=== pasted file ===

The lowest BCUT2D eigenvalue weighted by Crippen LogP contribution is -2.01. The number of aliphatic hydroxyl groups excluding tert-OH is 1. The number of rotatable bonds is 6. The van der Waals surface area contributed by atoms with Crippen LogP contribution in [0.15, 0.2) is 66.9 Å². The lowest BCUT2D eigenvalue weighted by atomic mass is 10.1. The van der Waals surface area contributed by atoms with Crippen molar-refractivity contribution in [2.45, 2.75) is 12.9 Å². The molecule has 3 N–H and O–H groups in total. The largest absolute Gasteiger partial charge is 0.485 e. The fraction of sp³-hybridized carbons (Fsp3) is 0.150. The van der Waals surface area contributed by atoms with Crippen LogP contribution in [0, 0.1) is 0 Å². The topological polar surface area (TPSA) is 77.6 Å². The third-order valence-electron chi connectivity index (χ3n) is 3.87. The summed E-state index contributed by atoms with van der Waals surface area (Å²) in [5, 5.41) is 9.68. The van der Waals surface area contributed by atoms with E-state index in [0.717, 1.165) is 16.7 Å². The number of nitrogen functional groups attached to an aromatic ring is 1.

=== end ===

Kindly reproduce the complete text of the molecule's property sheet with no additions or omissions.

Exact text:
The lowest BCUT2D eigenvalue weighted by Crippen LogP contribution is -2.01. The number of aliphatic hydroxyl groups excluding tert-OH is 1. The number of rotatable bonds is 6. The van der Waals surface area contributed by atoms with Crippen LogP contribution in [0.15, 0.2) is 66.9 Å². The lowest BCUT2D eigenvalue weighted by atomic mass is 10.1. The van der Waals surface area contributed by atoms with Crippen molar-refractivity contribution in [2.45, 2.75) is 12.9 Å². The molecule has 3 N–H and O–H groups in total. The largest absolute Gasteiger partial charge is 0.485 e. The fraction of sp³-hybridized carbons (Fsp3) is 0.150. The van der Waals surface area contributed by atoms with Crippen LogP contribution in [0, 0.1) is 0 Å². The topological polar surface area (TPSA) is 77.6 Å². The third-order valence-electron chi connectivity index (χ3n) is 3.87. The summed E-state index contributed by atoms with van der Waals surface area (Å²) in [5, 5.41) is 9.68. The van der Waals surface area contributed by atoms with E-state index in [0.717, 1.165) is 16.7 Å². The number of nitrogen functional groups attached to an aromatic ring is 1.